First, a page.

Civilian is going to start selling frame/fork combos with the next generation so they may have some accurate specs for you on the frame weight.
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  11. #11
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    Quote Originally Posted by A1an View Post
    I love my Vive Le Roi and I pretty much use it for what you outlined...but there are no braze ons for racks. There are ways around that, however.

    Reason I say jack of all but master of none is there will be compromises with this sort of do everything bike. Gearing to make it tolerable offroad is not optimal on road. Tire size as well can be a little bit of an issue for some offroad adventures depending on the types of trails (many cx bikes don't have clearance for anything greater than a 35-40). Don't get me wrong I really like the idea of these sorts of bikes, just don't be surprised if you find it lacking on certain aspects. That is kind of why I suggested the CrossCheck. You can put some pretty fat mtn tires in that to make it a great offroad machine then swap on some skinny slicks for road duty as well as just running tires okay for both. Gearing would still be a factor but you can overcome that somewhat.

    Another good one is the Origin8 CX frame. TONS of braze ons, disc or v-brake, HUGE tire clearance, etc. Lots of possibilities with that frame.
    Did you ever think about just getting a 29er and a road bike? It sounds like your off road qualifications almost MTB like instead of dual purpose. Good luck on whatever you choose.
    1982, 1983, 1984, 1985, 1986, 1992 Stumpjumpers. 1995 Waterford 1200, 1999 Waterford RSE, plus a garage full of steel frames.

  12. #12
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    Quote Originally Posted by A1an View Post
    Not sure. I think in stock spec my 61cm complete bike was in the upper 20s...possibly close to 30. Granted it has a steel frame but the wheelset is extremely heavy....I seem to recall someone weighing them and they were in the 2200-2300 range.

    Civilian is going to start selling frame/fork combos with the next generation so they may have some accurate specs for you on the frame weight.
    ouch thats pretty heavy, my 150mm hardtail mtn bike built pretty burly is around 26-27lbs and i beat the crap out of it. that much weight in a cross bike seems unnecessary. but like you said, if the wheels are that heavy, a new set would drop a lot. maybe ill have to see about just getting the frame only and doing my own build.

    i really want to keep it fairly light, im hoping high teens to low 20's.

    maybe ill have to look into some more aluminum frames.

  13. #13
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    I recommend that you stay with the steel frames. The aluminium will just make into a bone shaker of a bike. I have studied the list that you have above, and this is only my personal view, but if you go the frame and build up your bike route, that Spot and Milwuakee are the pick of the bunch if you purchase the frame only, IMO.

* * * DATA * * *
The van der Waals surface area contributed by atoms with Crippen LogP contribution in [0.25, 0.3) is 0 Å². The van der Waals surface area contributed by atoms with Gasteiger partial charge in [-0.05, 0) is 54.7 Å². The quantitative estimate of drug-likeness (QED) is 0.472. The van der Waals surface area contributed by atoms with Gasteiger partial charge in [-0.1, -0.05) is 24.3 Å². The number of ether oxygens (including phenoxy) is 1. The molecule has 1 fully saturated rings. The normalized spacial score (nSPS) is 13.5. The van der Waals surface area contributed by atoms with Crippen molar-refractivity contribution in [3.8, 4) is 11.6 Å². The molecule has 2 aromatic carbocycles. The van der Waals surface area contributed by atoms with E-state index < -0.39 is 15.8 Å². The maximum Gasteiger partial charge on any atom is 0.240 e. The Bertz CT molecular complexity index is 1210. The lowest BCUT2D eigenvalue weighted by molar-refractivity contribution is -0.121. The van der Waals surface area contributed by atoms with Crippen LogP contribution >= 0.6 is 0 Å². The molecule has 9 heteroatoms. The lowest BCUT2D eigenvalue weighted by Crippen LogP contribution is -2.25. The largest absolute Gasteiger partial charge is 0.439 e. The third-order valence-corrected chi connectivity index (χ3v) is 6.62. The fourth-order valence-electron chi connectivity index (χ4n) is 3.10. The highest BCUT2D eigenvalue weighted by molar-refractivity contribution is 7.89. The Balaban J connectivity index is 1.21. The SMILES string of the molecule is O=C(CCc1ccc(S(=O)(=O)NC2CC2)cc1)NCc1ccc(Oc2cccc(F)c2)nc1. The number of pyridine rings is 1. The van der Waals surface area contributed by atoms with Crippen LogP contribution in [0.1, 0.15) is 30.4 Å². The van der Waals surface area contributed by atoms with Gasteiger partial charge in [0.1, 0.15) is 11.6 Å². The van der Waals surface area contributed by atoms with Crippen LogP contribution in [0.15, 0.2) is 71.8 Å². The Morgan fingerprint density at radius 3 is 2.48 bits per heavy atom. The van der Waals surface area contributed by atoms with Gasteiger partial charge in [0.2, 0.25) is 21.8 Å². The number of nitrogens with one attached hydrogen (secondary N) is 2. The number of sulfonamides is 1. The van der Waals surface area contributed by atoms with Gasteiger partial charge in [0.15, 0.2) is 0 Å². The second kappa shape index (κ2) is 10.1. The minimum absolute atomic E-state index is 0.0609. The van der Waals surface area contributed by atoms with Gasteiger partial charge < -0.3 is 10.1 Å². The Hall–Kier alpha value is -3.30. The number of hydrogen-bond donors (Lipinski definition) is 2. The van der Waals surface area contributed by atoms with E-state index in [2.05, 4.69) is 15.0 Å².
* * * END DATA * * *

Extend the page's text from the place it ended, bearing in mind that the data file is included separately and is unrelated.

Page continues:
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    Gunnar has several options, Crosshairs, Fastlane, Hyper X and Grand tour would fit your needs depending on your brake preference.

  15. #15
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    I really like my 29er with road gears and drops. Once I put on the correct gears (I put on a road crank and 36 / 54 rings) I can hang with the roadies. I also can put on the 2.3s and ride the single track. It is heavy - but so am I and with the 11 - 34 in the back - I can ride up anything. Right now I have 32mm cx tires on it and it rides really well.

    I also run a salsa enabler fork - so really anything goes.

    Vassago Geometry just is plain good.
    My bike is heavier than yours - it does not have Carbon or Titanium parts - I love it!

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    Quote Originally Posted by Eric Malcolm View Post
    I recommend that you stay with the steel frames. The aluminium will just make into a bone shaker of a bike. I have studied the list that you have above, and this is only my personal view, but if you go the frame and build up your bike route, that Spot and Milwuakee are the pick of the bunch if you purchase the frame only, IMO.

    Eric
    I might try and demo an aluminum cross bike and see how i like it. i could definitely see the benefit for rough surface stuff, but i dont feel like ill get too beat up on long rides with aluminum, i do pretty good at ignoring anything uncomfortable or sore. my friend who switched from a steel to aluminum singlespeed road bike swears that his aluminum bike is much better/faster. could just be other factors too.

    but im leaning towards steel anyway purely because of price, the more i think about it, i dont want to dump a lot of money into this initially. i think a medium priced frame like the vive le roi or the crusade would be perfect for me to start with, and if i feel like i could use something lighter/stiffer in a year, then ill drop money on a light/expensive frame when i KNOW what i want.

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    Quote Originally Posted by Weinerts View Post
    I really like my 29er with road gears and drops. Once I put on the correct gears (I put on a road crank and 36 / 54 rings) I can hang with the roadies. I also can put on the 2.3s and ride the single track. It is heavy - but so am I and with the 11 - 34 in the back - I can ride up anything. Right now I have 32mm cx tires on it and it rides really well.

    I also run a salsa enabler fork - so really anything goes.

    Vassago Geometry just is plain good.
    that would be too much of an overlap in bikes for me, ive got a freeridey 26" hardtail but built pretty light that actually pedals super well with the fork locked out and the right tires. and i dont think id want to do super long all day road rides on a 29er, just makes more sense to get something road oriented when that probably what the bike will see 80% of the time.